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Understanding Autism and Why it Makes Reading Difficult

Understanding Autism and Why it Makes Reading Difficult
For parents with autistic children, teaching them to read can seem like an insurmountable hurdle. Let’s take a peek at what autism looks like, why reading is particularly challenging and how LearningRx can help!
Early signs of autism
While autism can go undiagnosed for many years, if you understand common signs of autism you may be able to identify it earlier.

An autistic child will develop physically at the same rate as their peers. However, they will not keep up with their peers in the development of language, expression and behavior.
In the first few years of life, parents of a child with autism often notice that their child...
  • Doesn’t speak at 15 months and doesn’t put words together at the age of 2.
  • Doesn’t respond to their name.
  • May have an obsessive interest in a specific topic.
  • May regress in language or social milestones between 15 months and 2 years.
  • May show little or no interest in communicating.
  • May make little or no eye contact.
  • Doesn’t respond much or at all to their parent’s facial expressions.
  • May not look at an object, even if their parent tries to draw their attention to it.
  • Engages in repetitive behaviors.
  • Struggles with change in their environment.
  • Has difficulty relating to others.
Why does autism affect reading?
Children with autism struggle with phonemic awareness. In other words, it’s difficult for them to hear, identify and manipulate the building blocks of sound. When this challenge is present, it’s nearly impossible for a child to understand the meaning of words since sounds represent letters and letters are put together to create words.
A child who cannot decipher the building blocks of sound cannot decode or blend words.
Also, as mentioned above, autistic children easily become uncomfortable with changes in their environment. When a child is learning to read English, this is particularly problematic. The English language is full of irregularities and exceptions to grammatical rules which can add to their frustration.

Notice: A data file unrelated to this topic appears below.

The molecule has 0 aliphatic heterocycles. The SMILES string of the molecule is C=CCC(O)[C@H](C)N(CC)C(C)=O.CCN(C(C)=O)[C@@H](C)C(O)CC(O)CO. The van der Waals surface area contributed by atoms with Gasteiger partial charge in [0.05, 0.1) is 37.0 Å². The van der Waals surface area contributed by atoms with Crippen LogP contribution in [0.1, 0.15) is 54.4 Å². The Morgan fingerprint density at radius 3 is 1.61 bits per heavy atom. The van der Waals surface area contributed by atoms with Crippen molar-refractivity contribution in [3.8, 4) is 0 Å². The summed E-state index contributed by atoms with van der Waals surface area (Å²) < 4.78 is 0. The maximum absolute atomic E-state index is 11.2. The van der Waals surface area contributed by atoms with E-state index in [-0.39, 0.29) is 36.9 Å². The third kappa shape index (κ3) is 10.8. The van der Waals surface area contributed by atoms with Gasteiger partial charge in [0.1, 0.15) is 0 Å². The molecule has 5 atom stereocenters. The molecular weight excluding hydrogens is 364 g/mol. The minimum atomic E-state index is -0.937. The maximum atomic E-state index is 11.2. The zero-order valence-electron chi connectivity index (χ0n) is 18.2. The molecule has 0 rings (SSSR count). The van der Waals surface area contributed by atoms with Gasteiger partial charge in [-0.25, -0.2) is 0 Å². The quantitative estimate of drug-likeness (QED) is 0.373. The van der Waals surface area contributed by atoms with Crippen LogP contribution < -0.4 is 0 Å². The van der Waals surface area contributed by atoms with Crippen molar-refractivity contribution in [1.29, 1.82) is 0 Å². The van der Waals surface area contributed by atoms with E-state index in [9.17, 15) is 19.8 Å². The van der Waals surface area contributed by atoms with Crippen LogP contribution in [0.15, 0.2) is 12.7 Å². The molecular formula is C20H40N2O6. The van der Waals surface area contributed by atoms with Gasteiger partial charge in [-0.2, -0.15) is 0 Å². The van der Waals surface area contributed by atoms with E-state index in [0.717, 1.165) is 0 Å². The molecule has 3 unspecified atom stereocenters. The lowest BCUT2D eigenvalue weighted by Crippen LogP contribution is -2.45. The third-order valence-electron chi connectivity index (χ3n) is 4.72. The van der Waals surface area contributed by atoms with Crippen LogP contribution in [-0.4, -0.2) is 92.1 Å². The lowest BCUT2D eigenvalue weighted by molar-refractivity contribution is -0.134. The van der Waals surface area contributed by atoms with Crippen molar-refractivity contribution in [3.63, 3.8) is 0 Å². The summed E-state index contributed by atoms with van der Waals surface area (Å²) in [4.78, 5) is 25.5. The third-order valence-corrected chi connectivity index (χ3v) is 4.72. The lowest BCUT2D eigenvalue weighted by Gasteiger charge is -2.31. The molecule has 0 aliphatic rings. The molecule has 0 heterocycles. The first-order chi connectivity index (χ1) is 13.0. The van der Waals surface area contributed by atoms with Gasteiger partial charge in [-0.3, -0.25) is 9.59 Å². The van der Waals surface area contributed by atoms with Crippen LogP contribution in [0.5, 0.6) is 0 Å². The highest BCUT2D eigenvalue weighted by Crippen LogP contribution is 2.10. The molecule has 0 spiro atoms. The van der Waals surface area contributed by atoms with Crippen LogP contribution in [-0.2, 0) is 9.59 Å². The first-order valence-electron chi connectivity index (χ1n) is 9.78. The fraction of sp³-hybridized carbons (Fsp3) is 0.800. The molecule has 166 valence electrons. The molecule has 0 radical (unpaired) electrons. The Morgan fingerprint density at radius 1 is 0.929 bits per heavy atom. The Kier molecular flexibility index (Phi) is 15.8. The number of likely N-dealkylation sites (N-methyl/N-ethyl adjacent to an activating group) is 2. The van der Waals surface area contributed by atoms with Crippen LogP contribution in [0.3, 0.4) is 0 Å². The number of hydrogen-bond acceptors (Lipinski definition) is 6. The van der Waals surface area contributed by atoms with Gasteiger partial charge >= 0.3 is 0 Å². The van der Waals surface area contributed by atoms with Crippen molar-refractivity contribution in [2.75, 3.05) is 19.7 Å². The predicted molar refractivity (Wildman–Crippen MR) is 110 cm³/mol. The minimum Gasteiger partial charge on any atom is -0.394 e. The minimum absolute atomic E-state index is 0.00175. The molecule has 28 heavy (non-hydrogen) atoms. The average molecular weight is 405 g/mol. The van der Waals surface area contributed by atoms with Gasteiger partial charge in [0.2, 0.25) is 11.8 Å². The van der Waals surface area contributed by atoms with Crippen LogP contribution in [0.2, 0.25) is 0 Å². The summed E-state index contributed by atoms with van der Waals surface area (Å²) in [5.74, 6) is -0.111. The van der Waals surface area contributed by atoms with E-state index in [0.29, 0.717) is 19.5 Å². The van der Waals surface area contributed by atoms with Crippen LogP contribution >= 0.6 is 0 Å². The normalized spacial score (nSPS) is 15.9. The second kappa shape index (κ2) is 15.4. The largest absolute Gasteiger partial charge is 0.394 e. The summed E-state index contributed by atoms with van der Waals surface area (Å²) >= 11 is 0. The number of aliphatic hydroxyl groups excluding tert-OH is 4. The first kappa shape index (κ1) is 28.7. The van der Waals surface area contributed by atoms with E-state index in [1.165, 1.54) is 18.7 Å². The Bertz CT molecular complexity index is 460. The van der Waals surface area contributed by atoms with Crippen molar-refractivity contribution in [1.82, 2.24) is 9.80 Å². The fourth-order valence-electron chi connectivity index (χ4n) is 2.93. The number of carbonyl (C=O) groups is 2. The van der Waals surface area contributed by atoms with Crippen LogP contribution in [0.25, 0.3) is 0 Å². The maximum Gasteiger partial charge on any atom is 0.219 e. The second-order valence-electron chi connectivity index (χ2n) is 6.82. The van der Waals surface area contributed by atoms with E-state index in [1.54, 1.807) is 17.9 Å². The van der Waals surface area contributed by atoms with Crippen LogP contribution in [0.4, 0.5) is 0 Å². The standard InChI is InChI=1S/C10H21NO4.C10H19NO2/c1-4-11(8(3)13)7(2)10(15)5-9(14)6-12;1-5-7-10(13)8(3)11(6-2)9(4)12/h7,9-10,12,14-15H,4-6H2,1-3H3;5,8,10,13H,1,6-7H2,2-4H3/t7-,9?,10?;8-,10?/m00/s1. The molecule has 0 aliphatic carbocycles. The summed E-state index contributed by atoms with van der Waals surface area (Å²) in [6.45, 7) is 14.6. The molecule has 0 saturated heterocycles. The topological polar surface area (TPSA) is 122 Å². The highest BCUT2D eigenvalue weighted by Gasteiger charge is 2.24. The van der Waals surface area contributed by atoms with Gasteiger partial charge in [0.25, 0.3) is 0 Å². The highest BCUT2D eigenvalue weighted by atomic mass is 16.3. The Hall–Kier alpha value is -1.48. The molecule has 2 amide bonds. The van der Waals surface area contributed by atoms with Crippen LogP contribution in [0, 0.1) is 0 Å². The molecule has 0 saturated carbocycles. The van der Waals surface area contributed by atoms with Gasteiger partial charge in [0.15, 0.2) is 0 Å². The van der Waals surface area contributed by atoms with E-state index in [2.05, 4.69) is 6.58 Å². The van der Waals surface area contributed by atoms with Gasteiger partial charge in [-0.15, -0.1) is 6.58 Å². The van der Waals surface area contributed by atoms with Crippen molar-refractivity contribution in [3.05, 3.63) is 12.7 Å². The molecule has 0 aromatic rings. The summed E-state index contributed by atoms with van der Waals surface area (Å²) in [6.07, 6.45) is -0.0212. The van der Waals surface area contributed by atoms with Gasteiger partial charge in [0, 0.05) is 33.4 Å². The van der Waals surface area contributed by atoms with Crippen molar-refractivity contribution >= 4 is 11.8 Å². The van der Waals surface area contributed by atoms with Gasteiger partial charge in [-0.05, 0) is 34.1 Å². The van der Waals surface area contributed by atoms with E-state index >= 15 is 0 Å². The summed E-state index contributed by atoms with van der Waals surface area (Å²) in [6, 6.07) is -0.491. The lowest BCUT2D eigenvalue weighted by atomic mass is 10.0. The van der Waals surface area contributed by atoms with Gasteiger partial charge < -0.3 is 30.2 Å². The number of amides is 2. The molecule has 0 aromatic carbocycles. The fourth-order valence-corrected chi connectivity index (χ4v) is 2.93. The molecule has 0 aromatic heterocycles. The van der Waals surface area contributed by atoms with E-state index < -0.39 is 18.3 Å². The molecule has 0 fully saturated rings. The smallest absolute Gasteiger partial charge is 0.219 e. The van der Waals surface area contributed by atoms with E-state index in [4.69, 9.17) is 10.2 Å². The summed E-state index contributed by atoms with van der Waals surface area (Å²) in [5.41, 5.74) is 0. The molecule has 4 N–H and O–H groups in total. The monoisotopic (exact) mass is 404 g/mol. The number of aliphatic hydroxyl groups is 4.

Visual processing: A noticeable strength
When helping unlock the world of reading for autistic children, it’s helpful to identify and build on their strengths. Autistic children commonly excel in visual processing, often exceeding their peers.
Because of these strong visual skills, using pictures of objects to help children learn the building blocks of sound can be very effective.
At LearningRx, we help children on the autism spectrum learn to read by using visual, auditory and physical cues woven into fun brain-boosting exercises that strengthen their weak cognitive skills.
The results speak for themselves.
We performed a study of 1,049 children and adults on the autism spectrum who came through our doors over the course of nine years. These clients, who worked with us to boost their cognitive skills, achieved the greatest gains in long-term memory, broad attention and auditory processing skills—all skills necessary for reading success!

If you’re interested in learning more about how LearningRx can help your autistic child overcome reading challenges, take our free brain quiz and contact us here.